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    The proportion of the senior population (aged 65 and older) has been increasing steadily over the past 40 years. From 1971 to 2010, the proportion of seniors in the population grew from 8% to 14%.

    According to demographic projections, the proportion of seniors is expected to increase rapidly until 2031, when all the baby boomers will have reached 65. Seniors could represent between 23% and 25% of the total population in 2036.

    On July 1, 2010, Canada's senior population stood at 4.8 million. Of this total, 1.3 million individuals were aged 80 and older, while 6,500 individuals were aged 100 and older.

    An aging population

    From 2015 to 2021, the number of seniors is projected to exceed the number of children aged 14 and younger for the first time ever. By 2036, the number of seniors could reach between 9.9 and 10.9 million people.

    The number of people aged 80 and older is expected to more than double to 3.3 million by 2036, according to a medium-growth scenario. The population aged 100 and older could triple to more than 20,000.

    In 2010, compared with other countries in the Organisation for Economic Co-operation and Development (OECD), the proportion of seniors in Canada (14.1%) was below the proportions in Japan (23.1%), Germany (20.4%), France (16.7%), the United Kingdom (16.5%) and Australia (14.3%), but slightly above that in the United States (13.0%).

    Given the size of the baby-boomer generation in Canada, the share of the senior population could surpass that of other nations in the coming years.

    Seniors and health

    In 2009, 56% of individuals aged 65 and older reported being in good health.

    The World Health Organization defines good health as not merely an absence of illness or infirmity, but a state of complete physical, mental and social well-being.

    The prevalence of good health falls with age, but even up to age 85 at least half the population was in good health in 2009. Senior men were more likely than senior women to have good health, a difference that was not evident in the younger age group. Higher levels of education were positively associated with good health, as was some form of shared living arrangement.

    Individuals aged 65 and older were more likely to have one or more chronic health conditions such as hypertension (53%), arthritis (43%) and back problems (29%) than those aged 45 to 64 (24%, 20% and 25%, respectively).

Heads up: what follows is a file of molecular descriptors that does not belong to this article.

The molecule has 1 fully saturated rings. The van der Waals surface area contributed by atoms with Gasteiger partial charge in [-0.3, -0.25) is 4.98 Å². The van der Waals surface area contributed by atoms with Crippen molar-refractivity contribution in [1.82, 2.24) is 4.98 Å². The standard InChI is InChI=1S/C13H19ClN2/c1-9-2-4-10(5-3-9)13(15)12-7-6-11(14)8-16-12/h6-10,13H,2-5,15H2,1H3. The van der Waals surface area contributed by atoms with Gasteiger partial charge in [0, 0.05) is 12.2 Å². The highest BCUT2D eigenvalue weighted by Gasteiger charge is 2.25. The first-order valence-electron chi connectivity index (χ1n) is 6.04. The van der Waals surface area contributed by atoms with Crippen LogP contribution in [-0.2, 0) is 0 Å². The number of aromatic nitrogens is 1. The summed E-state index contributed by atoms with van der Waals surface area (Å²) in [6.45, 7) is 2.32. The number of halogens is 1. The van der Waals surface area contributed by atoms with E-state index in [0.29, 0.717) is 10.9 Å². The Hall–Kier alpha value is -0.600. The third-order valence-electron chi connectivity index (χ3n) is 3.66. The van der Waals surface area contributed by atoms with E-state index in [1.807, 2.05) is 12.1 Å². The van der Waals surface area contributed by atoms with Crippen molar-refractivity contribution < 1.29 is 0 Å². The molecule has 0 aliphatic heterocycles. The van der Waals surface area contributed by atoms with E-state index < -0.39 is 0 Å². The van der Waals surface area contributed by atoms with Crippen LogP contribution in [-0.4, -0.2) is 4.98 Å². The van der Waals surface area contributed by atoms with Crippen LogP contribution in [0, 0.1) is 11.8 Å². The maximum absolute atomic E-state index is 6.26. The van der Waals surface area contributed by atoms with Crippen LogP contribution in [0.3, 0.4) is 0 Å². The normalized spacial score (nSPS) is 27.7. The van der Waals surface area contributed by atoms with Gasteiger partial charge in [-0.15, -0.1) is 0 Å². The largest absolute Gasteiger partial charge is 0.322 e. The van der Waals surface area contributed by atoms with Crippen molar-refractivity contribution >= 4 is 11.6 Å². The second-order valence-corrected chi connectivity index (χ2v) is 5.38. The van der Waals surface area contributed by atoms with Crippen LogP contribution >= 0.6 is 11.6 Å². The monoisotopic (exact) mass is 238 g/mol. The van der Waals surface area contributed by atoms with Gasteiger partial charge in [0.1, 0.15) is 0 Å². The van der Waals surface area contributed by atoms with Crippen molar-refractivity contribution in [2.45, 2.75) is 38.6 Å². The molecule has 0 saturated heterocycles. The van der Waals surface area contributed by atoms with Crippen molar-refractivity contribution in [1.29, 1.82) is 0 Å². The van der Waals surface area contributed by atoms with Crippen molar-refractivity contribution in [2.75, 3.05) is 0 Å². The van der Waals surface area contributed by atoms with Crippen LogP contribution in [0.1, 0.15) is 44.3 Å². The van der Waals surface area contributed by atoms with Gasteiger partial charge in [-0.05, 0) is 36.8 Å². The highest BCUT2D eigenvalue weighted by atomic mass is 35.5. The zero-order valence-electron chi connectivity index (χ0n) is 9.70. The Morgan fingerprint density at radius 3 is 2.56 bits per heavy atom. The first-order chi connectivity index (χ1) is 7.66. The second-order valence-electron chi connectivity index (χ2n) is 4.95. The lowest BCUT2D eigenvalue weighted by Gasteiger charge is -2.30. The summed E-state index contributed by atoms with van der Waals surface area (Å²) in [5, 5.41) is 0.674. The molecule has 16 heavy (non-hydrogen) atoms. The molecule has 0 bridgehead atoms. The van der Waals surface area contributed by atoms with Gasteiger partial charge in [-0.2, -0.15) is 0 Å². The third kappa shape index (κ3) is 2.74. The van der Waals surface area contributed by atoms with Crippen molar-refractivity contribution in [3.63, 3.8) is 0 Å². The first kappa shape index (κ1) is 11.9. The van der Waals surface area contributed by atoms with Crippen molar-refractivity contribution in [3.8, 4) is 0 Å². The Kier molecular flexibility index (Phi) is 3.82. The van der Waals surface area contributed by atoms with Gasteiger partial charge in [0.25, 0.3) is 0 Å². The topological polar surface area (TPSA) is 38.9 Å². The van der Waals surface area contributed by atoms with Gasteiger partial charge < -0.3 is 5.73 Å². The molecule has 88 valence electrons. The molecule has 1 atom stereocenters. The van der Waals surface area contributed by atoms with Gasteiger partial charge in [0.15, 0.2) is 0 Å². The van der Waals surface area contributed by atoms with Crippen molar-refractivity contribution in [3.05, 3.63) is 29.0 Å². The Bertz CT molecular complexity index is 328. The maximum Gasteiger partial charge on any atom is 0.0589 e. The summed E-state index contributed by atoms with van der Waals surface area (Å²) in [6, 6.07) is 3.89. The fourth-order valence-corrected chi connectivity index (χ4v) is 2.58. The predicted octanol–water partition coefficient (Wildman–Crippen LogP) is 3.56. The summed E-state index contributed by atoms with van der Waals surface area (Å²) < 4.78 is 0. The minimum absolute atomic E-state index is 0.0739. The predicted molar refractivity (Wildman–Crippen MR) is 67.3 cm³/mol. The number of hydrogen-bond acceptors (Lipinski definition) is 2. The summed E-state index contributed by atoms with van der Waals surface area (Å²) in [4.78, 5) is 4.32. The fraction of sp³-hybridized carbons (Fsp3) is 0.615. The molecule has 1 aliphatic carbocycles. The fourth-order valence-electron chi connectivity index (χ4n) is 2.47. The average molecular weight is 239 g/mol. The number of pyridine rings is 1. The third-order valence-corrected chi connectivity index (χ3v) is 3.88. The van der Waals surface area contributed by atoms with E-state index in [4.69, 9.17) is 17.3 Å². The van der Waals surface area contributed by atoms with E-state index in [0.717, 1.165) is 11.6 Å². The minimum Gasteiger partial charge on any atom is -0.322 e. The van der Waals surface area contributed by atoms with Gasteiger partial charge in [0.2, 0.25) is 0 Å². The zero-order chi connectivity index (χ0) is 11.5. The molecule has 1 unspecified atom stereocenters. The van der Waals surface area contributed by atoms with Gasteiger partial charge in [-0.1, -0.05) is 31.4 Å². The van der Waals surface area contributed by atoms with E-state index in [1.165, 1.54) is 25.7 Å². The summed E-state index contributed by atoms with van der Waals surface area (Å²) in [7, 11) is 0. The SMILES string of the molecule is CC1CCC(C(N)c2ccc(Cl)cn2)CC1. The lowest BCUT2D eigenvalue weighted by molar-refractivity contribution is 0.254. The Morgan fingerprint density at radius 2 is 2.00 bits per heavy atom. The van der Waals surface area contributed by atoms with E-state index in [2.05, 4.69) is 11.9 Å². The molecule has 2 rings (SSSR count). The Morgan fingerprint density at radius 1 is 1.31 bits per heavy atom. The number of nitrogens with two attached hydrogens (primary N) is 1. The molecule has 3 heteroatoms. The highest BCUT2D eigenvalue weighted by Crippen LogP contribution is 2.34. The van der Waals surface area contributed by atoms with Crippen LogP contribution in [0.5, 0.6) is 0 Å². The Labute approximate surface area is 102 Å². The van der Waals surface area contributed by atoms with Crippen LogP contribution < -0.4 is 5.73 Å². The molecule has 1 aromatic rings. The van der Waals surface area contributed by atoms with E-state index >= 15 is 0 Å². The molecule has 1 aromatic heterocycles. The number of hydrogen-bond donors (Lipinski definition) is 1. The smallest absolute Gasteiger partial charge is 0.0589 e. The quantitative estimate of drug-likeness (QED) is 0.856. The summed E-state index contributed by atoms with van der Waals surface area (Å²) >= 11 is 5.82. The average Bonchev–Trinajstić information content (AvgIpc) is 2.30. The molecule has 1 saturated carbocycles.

As health problems rise with age, seniors are more likely to report chronic conditions and accompanying poor health. In 2009, 25% of seniors reported at least four chronic conditions, compared with 6% of adults aged 45 to 64.

    Several factors over which individuals have some control are associated with good health: refraining from smoking, managing weight, exercising regularly, eating fruits and vegetables, sleeping well, maintaining good oral health, keeping stress at low levels, and participating in activities with family and friends. Generally, each additional factor increases the likelihood of being in good health. In 2009, 91% of seniors reported positively for at least four of these factors.

    Seniors still on the job

    After declining during the 1980s and early 1990s, the employment rate for seniors has increased. From 2000 to 2010, senior employment increased from 9% to 15% for senior men and from 3% to 7% for senior women.

    According to census data from 1981 to 2006, employed seniors work primarily in the consumer services industries, and their professional profile is less diversified than that of younger workers. In those censuses, the most common occupation among senior men was farming, whereas senior women were more likely to work as a retail salesperson or sales clerk.

    Seniors are more likely to work if they have a higher level of education, few activity limitations and a mortgage. This is true even after accounting for income from other sources.

    Senior men and women at the highest and lowest levels of the family income ladder are more likely to be employed than those in the middle. However, those in the lowest income group are not only more likely to work, but also to work more intensively. Seniors in the highest income group are significantly less likely to work full time for the whole year than those in the lowest income group.

    Chart 28.1 Self-reported good health, by health-promoting factors and by age group, 2009
    View data source for chart 28.1

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